Filmmakers grapple with War and Propaganda

May 9, 2022
Propaganda and misinformation are playing a key role in Russia's imperialist invasion of Ukraine. This includes pro-Russia sentiment coming from within the US, which is especially dangerous in our increasingly siloed media echo chambers. Artists and filmmakers can play a huge part in pushing back against propaganda that justifies imperialism around the world. 

Into the Dark

April 19, 2022
As a photographer, filmmaker, and scientist, I use my knowledge of visual storytelling and conservation to tell stories that drive social impact. At its core, my work is an exploration of the dynamic, two-way relationship between environmental change and cultural change.

Three Films That Speak to the War in Ukraine

March 31, 2022
As the people of Ukraine are currently fighting for their lives and communities, many of us are reminded of times and places where our communities, or those we love, have fought for sovereignty against brutal, imperialist forces. The New Day Films collection includes challenging, visionary films that help us to think anew about the bitter legacy of conflict, occupation, and aggression. This month, we highlight three of these films.

Please join New Day Films for the DC Environmental Film Festival (DCEFF)!!

March 17, 2022
For the second year in a row, New Day Films is partnering with the Washington DC Environmental Film Festival, the largest environmental film festival in the world, to bring to your home five thought-provoking films. Each film tackles environmental challenges we face on this magnificent planet.

Meet New Day: Hira Nabi

March 14, 2022
I am an artist and filmmaker and I tell everyday stories in unusual ways. Currently I’m concerned with meditations on the environment including the oftentimes unseen, as well as the slow process of re-earthing.  My intention is to shift from anthropocentric stories and focus more on interconnecting and witnessing the times in which we live. 

Women Who Change The World

March 8, 2022
March is Women’s History Month, and to appreciate the significance of this annual occasion, one need look no further than New Day Films own trailblazing founders. This past November, New Day Films turned 50 and founders Julia Reichert, Liane Brandon, Amalie Rothschild and Jim Klein shared their insights on the founding of the co-op during the milestone celebration.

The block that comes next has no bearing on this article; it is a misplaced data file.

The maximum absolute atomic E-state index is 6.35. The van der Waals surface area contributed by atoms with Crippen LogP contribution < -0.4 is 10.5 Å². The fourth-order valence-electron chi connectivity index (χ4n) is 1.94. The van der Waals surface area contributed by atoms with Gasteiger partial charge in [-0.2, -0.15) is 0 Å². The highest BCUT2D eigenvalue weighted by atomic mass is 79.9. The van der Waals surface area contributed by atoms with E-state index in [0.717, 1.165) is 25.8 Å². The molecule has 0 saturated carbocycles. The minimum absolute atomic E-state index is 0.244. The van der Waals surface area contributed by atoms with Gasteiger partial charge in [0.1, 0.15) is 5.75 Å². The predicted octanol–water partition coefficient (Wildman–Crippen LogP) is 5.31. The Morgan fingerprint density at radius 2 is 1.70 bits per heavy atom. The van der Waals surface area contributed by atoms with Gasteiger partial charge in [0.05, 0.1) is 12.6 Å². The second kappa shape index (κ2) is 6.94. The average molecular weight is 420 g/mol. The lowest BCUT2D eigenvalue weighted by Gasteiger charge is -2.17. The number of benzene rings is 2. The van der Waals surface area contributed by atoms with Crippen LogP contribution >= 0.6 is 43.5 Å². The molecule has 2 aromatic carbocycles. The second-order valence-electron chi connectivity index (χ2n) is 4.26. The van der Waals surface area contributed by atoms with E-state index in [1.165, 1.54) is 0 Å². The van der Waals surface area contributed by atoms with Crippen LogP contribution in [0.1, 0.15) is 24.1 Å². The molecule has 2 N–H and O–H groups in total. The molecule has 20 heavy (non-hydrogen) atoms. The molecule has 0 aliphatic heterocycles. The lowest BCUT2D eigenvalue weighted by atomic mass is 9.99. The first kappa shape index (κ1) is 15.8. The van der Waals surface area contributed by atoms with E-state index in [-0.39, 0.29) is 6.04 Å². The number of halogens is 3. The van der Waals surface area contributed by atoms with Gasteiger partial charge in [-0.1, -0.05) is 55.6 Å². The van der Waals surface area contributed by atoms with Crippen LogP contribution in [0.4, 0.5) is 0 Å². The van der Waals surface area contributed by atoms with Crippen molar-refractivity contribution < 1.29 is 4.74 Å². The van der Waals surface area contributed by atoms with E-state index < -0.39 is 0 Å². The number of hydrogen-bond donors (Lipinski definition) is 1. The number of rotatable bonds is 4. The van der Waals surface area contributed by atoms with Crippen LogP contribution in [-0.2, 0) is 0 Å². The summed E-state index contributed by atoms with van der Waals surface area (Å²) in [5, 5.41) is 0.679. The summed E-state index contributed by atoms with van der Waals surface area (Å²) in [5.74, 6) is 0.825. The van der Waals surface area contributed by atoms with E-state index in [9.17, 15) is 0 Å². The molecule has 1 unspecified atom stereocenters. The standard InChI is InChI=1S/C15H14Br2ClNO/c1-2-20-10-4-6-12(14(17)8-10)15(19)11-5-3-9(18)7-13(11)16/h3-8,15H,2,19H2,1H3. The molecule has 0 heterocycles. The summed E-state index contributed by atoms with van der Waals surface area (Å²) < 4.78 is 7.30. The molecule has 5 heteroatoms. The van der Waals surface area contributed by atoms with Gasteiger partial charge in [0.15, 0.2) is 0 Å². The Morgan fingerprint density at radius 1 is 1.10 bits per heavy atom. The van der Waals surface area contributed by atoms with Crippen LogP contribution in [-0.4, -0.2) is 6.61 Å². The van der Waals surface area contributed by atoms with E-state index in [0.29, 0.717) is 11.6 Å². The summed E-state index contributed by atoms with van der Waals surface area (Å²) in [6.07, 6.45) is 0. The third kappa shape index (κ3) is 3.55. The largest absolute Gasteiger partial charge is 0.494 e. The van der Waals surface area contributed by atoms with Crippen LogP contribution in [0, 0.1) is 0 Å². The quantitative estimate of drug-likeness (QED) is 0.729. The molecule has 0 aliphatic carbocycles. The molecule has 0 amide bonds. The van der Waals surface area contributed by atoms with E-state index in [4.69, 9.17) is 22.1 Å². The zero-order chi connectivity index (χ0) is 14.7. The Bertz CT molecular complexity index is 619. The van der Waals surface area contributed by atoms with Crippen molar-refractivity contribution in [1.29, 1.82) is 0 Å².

Two Films that Embrace Women's Movements, in Africa and North America

March 1, 2022
New Day Films invites you to celebrate Women’s History Month and International Women’s Day with us! Our now 50-year-old film cooperative was initially formed because the women’s movement had arrived and a group of independent filmmakers couldn’t find distribution for their feminist films. So, they started New Day!

Meet New Day: Angela Golden Bryan

February 5, 2022
I grew up on the island of St. Croix, in the US Virgin Islands, and whenever we had gatherings the adults would sit around and tell jokes and stories. I’d pretend to be playing, while I listened, since it was considered rude to listen to adult conversations. I heard many stories while eavesdropping on adults, but it wasn’t until I was an adult that I heard the story of how my ancestors were involved in the bloody labor revolt known as the Fireburn.

Why We Remember

January 4, 2022
The August night sky was set ablaze with the terrifying glow of torches clenched by members of an angry mob. A surreal demonstration unfolded as chants rang out, “Jews will not replace us.” As much as this march of hate resembled a scene from 1940 Nazi Germany, it inexplicably took place just four years ago in Charlottesville, Virginia. This display of unabashed anti-Semitism would culminate in the murder of Heather Heyer, age 32, when a self-proclaimed Neo-Nazi slammed his speeding car into a crowd of counter-protestors.

Meet New Day: LeeAnn Dance

January 4, 2022
I suppose I was destined to end up first in journalism and then making documentaries.  I realized at a young age that I was sensitive to injustice, whether it was my brother tricking me into a phone call to the wrong number, or one country “colonizing” another. Injustice made me mad, and it’s what drew me into journalism. I also wasn’t content to think local, and my first real-world experience was as a freelancer in East Africa. I was a lot less risk-averse then.